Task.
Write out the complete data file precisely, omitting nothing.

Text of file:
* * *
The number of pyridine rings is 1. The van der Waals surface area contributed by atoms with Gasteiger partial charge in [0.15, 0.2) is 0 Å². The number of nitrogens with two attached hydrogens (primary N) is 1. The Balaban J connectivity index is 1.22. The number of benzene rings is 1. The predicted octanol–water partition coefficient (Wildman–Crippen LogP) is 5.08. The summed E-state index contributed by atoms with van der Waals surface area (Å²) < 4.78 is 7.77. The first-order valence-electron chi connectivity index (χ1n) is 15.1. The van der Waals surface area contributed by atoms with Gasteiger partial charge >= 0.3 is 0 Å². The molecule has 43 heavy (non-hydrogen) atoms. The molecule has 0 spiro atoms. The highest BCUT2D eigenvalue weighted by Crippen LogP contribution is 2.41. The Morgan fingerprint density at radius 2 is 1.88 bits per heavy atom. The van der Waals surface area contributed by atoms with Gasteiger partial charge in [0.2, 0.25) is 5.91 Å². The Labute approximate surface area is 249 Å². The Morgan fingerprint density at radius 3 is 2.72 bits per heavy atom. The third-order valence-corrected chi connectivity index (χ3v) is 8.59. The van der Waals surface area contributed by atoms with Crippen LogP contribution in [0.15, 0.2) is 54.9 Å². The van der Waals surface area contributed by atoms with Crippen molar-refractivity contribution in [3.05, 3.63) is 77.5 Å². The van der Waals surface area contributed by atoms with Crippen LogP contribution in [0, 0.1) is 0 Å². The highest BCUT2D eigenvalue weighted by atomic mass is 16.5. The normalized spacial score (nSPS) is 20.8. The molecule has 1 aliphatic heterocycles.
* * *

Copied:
The number of pyridine rings is 1. The van der Waals surface area contributed by atoms with Gasteiger partial charge in [0.15, 0.2) is 0 Å². The number of nitrogens with two attached hydrogens (primary N) is 1. The Balaban J connectivity index is 1.22. The number of benzene rings is 1. The predicted octanol–water partition coefficient (Wildman–Crippen LogP) is 5.08. The summed E-state index contributed by atoms with van der Waals surface area (Å²) < 4.78 is 7.77. The first-order valence-electron chi connectivity index (χ1n) is 15.1. The van der Waals surface area contributed by atoms with Gasteiger partial charge >= 0.3 is 0 Å². The molecule has 43 heavy (non-hydrogen) atoms. The molecule has 0 spiro atoms. The highest BCUT2D eigenvalue weighted by Crippen LogP contribution is 2.41. The Morgan fingerprint density at radius 2 is 1.88 bits per heavy atom. The van der Waals surface area contributed by atoms with Gasteiger partial charge in [0.2, 0.25) is 5.91 Å². The Labute approximate surface area is 249 Å². The Morgan fingerprint density at radius 3 is 2.72 bits per heavy atom. The third-order valence-corrected chi connectivity index (χ3v) is 8.59. The van der Waals surface area contributed by atoms with Crippen LogP contribution in [0.15, 0.2) is 54.9 Å². The van der Waals surface area contributed by atoms with Crippen molar-refractivity contribution in [3.05, 3.63) is 77.5 Å². The van der Waals surface area contributed by atoms with Crippen LogP contribution in [0, 0.1) is 0 Å². The highest BCUT2D eigenvalue weighted by atomic mass is 16.5. The normalized spacial score (nSPS) is 20.8. The molecule has 1 aliphatic heterocycles.